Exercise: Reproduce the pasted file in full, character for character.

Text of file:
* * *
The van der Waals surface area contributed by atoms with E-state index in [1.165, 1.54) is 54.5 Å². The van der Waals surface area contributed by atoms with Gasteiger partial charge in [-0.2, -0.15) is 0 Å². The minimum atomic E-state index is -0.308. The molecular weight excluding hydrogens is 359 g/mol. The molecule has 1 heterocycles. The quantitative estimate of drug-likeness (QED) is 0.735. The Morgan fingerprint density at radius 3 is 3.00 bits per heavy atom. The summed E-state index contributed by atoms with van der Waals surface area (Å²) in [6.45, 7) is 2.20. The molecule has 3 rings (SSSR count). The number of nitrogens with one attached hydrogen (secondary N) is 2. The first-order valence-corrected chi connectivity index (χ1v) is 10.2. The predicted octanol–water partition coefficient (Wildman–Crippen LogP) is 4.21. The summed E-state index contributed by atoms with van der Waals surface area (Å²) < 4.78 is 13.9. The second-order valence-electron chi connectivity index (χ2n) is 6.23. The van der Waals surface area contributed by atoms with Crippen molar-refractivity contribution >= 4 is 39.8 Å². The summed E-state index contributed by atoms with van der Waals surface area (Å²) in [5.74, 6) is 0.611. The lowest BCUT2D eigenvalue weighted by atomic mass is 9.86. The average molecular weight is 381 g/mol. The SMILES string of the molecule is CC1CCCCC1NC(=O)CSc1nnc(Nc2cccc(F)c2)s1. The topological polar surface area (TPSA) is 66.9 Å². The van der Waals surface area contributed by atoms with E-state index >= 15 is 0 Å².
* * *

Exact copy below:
The van der Waals surface area contributed by atoms with E-state index in [1.165, 1.54) is 54.5 Å². The van der Waals surface area contributed by atoms with Gasteiger partial charge in [-0.2, -0.15) is 0 Å². The minimum atomic E-state index is -0.308. The molecular weight excluding hydrogens is 359 g/mol. The molecule has 1 heterocycles. The quantitative estimate of drug-likeness (QED) is 0.735. The Morgan fingerprint density at radius 3 is 3.00 bits per heavy atom. The summed E-state index contributed by atoms with van der Waals surface area (Å²) in [6.45, 7) is 2.20. The molecule has 3 rings (SSSR count). The number of nitrogens with one attached hydrogen (secondary N) is 2. The first-order valence-corrected chi connectivity index (χ1v) is 10.2. The predicted octanol–water partition coefficient (Wildman–Crippen LogP) is 4.21. The summed E-state index contributed by atoms with van der Waals surface area (Å²) < 4.78 is 13.9. The second-order valence-electron chi connectivity index (χ2n) is 6.23. The van der Waals surface area contributed by atoms with Crippen molar-refractivity contribution >= 4 is 39.8 Å². The summed E-state index contributed by atoms with van der Waals surface area (Å²) in [5.74, 6) is 0.611. The lowest BCUT2D eigenvalue weighted by atomic mass is 9.86. The average molecular weight is 381 g/mol. The SMILES string of the molecule is CC1CCCCC1NC(=O)CSc1nnc(Nc2cccc(F)c2)s1. The topological polar surface area (TPSA) is 66.9 Å². The van der Waals surface area contributed by atoms with E-state index >= 15 is 0 Å².